It is said that once each year, during one of the great celebrations in the temple at Jerusalem, the high priest would come out on the temple steps, and amidst the shouting of the multitude proclaim the sacred name of God, which was the word of power. But he proclaimed it only when there was such a din and noise that no one could hear it.

It is also said that this word was written and deposited in the Ark of the Covenant in the Holy of Holies, that frequently someone would discover it, but that there were two lions guarding the gateway to the temple and when the person who had discovered the word of power came through the doorway, the lions roared in such a terrific manner that the person who had learned the word became so frightened that he forgot it.

Of course, these are all legends but we find them in every great religion, in every race and in every culture. And even today it is quite commonplace for us to think of some people as possessing powers beyond others. There actually have been those throughout the ages who have exercised a power so far beyond that of ordinary people that they have stood out almost as gods.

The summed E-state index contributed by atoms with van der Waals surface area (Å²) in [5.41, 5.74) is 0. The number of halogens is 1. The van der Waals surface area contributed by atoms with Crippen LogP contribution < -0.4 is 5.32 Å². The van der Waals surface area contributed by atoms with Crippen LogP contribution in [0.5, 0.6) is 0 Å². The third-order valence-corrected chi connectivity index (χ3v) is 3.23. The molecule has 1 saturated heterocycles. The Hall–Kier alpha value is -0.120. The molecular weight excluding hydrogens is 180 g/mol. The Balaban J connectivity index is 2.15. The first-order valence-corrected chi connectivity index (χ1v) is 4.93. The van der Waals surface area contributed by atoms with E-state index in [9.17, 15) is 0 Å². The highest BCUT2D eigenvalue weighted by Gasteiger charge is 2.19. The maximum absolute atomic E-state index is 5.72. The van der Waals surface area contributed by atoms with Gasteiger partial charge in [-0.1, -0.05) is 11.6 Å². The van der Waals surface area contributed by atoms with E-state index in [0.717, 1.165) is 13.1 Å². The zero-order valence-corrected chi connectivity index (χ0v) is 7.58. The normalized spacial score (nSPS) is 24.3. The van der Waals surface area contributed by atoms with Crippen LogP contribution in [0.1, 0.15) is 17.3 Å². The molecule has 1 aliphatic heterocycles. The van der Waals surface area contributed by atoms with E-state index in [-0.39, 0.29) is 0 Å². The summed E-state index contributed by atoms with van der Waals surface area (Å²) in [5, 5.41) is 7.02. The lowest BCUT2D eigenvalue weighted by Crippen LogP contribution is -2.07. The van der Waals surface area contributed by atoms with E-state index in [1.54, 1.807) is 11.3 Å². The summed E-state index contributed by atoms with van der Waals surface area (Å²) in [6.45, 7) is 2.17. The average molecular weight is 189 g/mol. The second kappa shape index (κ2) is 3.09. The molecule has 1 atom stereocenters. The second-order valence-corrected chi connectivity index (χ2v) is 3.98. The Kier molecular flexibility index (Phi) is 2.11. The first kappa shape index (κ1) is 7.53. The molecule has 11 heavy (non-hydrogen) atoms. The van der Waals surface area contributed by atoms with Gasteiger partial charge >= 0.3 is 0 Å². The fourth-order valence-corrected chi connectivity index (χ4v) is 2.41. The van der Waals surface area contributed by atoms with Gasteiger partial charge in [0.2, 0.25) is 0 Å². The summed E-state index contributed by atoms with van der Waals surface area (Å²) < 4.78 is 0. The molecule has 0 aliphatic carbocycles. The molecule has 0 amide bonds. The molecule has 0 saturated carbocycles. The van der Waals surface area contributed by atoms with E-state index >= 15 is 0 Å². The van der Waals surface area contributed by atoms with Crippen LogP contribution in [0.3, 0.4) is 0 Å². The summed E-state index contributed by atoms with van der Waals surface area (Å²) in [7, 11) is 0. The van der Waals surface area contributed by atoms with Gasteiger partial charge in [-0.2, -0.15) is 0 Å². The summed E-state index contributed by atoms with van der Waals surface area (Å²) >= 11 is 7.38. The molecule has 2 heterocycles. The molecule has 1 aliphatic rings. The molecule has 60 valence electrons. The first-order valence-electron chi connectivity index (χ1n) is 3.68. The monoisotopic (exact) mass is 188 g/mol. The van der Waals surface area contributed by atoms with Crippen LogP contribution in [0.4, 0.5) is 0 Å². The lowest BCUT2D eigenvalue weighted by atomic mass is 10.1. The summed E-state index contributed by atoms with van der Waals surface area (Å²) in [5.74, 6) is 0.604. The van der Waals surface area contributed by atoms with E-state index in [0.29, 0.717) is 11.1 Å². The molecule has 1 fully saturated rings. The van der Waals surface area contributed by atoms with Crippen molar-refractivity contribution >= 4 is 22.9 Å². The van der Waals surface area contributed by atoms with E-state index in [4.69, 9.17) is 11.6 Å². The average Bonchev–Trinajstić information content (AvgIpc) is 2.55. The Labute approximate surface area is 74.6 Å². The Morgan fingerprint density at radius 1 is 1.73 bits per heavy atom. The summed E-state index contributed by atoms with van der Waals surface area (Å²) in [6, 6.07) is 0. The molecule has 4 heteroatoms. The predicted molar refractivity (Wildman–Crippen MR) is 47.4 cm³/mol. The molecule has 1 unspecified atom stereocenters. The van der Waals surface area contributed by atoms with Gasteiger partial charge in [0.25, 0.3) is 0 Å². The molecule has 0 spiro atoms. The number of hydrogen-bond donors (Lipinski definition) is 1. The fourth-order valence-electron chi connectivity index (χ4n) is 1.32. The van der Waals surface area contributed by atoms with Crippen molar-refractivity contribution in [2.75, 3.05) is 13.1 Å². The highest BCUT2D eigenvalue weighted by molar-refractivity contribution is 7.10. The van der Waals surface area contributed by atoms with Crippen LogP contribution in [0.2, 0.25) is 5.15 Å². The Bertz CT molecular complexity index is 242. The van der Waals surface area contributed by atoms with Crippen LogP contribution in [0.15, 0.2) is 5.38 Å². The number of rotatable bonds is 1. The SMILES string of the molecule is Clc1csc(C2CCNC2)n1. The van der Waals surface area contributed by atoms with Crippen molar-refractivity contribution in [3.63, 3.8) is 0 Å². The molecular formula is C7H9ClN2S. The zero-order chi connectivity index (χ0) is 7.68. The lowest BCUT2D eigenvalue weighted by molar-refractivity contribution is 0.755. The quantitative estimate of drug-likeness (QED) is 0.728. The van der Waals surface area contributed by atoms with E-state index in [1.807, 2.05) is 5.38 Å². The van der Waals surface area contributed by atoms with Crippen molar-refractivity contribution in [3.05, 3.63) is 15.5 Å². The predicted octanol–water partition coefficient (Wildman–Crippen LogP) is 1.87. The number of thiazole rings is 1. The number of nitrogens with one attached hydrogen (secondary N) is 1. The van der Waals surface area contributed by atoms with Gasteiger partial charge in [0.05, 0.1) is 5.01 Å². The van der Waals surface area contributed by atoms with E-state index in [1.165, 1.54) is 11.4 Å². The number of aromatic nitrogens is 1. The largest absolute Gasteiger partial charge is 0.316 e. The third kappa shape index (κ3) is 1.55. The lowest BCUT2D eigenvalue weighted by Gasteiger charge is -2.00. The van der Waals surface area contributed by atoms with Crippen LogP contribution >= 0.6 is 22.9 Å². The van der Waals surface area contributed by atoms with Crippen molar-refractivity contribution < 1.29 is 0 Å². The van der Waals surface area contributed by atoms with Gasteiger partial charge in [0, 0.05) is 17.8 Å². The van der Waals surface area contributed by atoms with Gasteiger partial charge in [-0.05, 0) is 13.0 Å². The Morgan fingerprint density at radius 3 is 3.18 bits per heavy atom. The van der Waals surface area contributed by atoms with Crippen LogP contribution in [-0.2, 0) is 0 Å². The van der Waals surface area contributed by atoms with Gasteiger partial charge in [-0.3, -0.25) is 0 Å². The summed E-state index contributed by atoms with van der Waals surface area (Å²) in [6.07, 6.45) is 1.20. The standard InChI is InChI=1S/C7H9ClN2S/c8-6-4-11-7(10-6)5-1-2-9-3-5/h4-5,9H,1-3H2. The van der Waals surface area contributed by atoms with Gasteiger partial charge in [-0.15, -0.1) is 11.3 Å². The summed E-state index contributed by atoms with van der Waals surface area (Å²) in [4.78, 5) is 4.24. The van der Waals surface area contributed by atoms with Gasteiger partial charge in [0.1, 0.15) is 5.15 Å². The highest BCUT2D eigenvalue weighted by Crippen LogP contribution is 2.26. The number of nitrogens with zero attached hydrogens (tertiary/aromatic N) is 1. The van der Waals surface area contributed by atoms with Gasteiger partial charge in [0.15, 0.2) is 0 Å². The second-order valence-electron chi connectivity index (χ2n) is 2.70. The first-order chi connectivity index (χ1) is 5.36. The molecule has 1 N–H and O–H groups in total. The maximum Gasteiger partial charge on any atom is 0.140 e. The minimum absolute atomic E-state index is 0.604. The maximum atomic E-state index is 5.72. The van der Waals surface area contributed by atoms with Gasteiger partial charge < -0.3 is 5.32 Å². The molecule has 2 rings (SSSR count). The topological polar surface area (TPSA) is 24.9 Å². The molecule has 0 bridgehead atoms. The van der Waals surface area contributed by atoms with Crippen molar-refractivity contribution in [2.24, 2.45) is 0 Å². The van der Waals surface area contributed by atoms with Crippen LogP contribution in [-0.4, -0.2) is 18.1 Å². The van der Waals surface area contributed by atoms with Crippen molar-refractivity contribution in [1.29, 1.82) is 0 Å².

Vincent Sheeham, in his book, “Lead, Kindly Light,” which is a story of the life of Mahatma Gandhi, said that when Gandhi sat in meditation before a vast throng of people, some kind of spiritual power was generated that in India is called “darshan,” which held this whole throng enthralled, as though they were seized by some mystic presence which which held them spellbound. Yet, it wasn’t because of any eloquence Gandhi possessed, because he never resorted to oratory and never used persuasive methods in talking with people. He was quite the reverse of one who sways people through the power of his will. And yet, a spiritual power was generated in him which held all India in its grasp and finally liberated her, just as he knew it would.